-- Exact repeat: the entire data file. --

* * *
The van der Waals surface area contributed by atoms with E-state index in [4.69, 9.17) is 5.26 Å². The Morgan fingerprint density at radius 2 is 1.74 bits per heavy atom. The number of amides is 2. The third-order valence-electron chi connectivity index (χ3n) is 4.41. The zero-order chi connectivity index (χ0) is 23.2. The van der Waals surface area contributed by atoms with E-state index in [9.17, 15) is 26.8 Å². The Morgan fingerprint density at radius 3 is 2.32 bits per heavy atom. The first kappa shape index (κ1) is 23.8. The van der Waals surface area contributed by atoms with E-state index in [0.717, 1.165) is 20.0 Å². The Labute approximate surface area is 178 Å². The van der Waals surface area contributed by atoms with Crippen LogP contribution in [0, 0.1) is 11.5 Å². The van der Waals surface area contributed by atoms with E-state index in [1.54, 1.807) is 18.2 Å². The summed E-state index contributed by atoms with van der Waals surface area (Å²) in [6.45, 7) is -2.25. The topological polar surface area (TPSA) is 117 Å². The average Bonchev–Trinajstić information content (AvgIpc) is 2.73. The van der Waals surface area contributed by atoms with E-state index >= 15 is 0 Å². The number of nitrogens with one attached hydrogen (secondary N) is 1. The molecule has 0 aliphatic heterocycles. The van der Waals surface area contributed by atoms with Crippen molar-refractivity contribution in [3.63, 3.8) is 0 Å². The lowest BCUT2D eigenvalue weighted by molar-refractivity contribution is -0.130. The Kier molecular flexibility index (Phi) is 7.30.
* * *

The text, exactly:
The van der Waals surface area contributed by atoms with E-state index in [4.69, 9.17) is 5.26 Å². The Morgan fingerprint density at radius 2 is 1.74 bits per heavy atom. The number of amides is 2. The third-order valence-electron chi connectivity index (χ3n) is 4.41. The zero-order chi connectivity index (χ0) is 23.2. The van der Waals surface area contributed by atoms with E-state index in [9.17, 15) is 26.8 Å². The Morgan fingerprint density at radius 3 is 2.32 bits per heavy atom. The first kappa shape index (κ1) is 23.8. The van der Waals surface area contributed by atoms with E-state index in [0.717, 1.165) is 20.0 Å². The Labute approximate surface area is 178 Å². The van der Waals surface area contributed by atoms with Crippen LogP contribution in [0, 0.1) is 11.5 Å². The van der Waals surface area contributed by atoms with E-state index in [1.54, 1.807) is 18.2 Å². The summed E-state index contributed by atoms with van der Waals surface area (Å²) in [6.45, 7) is -2.25. The topological polar surface area (TPSA) is 117 Å². The average Bonchev–Trinajstić information content (AvgIpc) is 2.73. The van der Waals surface area contributed by atoms with E-state index >= 15 is 0 Å². The number of nitrogens with one attached hydrogen (secondary N) is 1. The molecule has 0 aliphatic heterocycles. The van der Waals surface area contributed by atoms with Crippen molar-refractivity contribution in [3.63, 3.8) is 0 Å². The lowest BCUT2D eigenvalue weighted by molar-refractivity contribution is -0.130. The Kier molecular flexibility index (Phi) is 7.30.